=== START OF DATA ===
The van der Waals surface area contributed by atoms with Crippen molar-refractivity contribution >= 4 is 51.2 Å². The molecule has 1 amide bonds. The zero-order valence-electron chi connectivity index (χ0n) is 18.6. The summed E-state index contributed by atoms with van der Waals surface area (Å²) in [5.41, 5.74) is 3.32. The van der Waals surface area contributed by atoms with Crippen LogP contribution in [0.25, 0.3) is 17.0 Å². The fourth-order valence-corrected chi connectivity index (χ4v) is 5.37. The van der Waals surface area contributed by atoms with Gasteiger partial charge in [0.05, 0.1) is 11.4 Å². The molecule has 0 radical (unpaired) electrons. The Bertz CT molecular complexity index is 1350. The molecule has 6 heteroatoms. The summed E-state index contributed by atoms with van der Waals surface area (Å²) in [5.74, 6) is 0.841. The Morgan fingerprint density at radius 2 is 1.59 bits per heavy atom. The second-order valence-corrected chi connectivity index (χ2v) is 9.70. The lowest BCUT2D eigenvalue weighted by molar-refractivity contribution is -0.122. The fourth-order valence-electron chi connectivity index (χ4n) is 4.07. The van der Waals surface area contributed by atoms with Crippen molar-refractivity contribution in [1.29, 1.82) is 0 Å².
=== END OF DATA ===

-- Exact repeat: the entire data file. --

The van der Waals surface area contributed by atoms with Crippen molar-refractivity contribution >= 4 is 51.2 Å². The molecule has 1 amide bonds. The zero-order valence-electron chi connectivity index (χ0n) is 18.6. The summed E-state index contributed by atoms with van der Waals surface area (Å²) in [5.41, 5.74) is 3.32. The van der Waals surface area contributed by atoms with Crippen LogP contribution in [0.25, 0.3) is 17.0 Å². The fourth-order valence-corrected chi connectivity index (χ4v) is 5.37. The van der Waals surface area contributed by atoms with Gasteiger partial charge in [0.05, 0.1) is 11.4 Å². The molecule has 0 radical (unpaired) electrons. The Bertz CT molecular complexity index is 1350. The molecule has 6 heteroatoms. The summed E-state index contributed by atoms with van der Waals surface area (Å²) in [5.74, 6) is 0.841. The Morgan fingerprint density at radius 2 is 1.59 bits per heavy atom. The second-order valence-corrected chi connectivity index (χ2v) is 9.70. The lowest BCUT2D eigenvalue weighted by molar-refractivity contribution is -0.122. The fourth-order valence-electron chi connectivity index (χ4n) is 4.07. The van der Waals surface area contributed by atoms with Crippen molar-refractivity contribution in [1.29, 1.82) is 0 Å².